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Multidisciplinary U-M team supports implementation of Michigan’s revised lead and copper rule
ANN ARBOR—In the wake of the Flint water crisis, the state of Michigan implemented the country’s most stringent lead and copper rule last year.
To facilitate public understanding of the new regulations, the Water Center at the University of Michigan’s Graham Sustainability Institute established a multidisciplinary team of experts from the School of Public Health, the Ford School of Public Policy and the College of Engineering, along with help from Safe Water Engineering.
The expert team also aims to inform water utilities and municipal leaders about the public health and policy implications of Michigan’s new lead and copper rule.
The U.S. Environmental Protection Agency’s current lead and copper rule has an action level for lead of 15 parts per billion, but Michigan’s new rule will lower that level to 12 ppb by 2025. Before Jan. 1, 2041, Michigan water suppliers must replace all lead service lines on both public and private property, and the rule establishes new water sampling requirements.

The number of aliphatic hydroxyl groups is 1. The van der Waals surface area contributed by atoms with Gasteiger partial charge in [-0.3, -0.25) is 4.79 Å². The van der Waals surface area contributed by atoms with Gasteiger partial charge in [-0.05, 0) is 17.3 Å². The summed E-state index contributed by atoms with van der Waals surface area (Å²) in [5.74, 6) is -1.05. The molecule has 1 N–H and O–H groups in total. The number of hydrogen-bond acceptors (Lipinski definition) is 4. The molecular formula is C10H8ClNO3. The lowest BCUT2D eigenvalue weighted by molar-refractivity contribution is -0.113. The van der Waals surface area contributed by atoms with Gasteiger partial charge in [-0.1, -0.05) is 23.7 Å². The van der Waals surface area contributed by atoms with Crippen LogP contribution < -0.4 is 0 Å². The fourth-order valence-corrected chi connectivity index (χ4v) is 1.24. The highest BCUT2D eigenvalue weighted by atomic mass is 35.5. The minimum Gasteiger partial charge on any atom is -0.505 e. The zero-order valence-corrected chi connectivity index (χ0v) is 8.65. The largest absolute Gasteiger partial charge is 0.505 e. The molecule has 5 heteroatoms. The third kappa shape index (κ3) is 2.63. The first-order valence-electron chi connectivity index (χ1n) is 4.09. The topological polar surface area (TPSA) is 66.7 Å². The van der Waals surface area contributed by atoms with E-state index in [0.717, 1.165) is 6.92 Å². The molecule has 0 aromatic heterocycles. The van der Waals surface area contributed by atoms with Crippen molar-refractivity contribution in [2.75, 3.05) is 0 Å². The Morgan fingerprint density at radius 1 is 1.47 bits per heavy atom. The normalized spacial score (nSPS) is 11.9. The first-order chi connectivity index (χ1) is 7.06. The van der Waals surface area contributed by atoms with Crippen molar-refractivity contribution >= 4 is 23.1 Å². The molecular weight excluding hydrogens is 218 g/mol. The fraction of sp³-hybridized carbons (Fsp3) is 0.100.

“The federal rule only requires the replacement of lead service lines if corrosion control doesn’t work, and it only requires partial replacement of lead service lines. The Michigan rule is aiming for all lead service line replacement in the next 20 years,” said project leader and Water Center Director Jennifer Read.
Read said the group’s objectives are twofold.
“First, we want to help everyone who is affected by the new rule really understand why the rule is important and what it means. The second part is providing technical support to the Michigan Department of Environment, Great Lakes, and Energy for things such as developing standard operating procedures for water suppliers to use,” she said.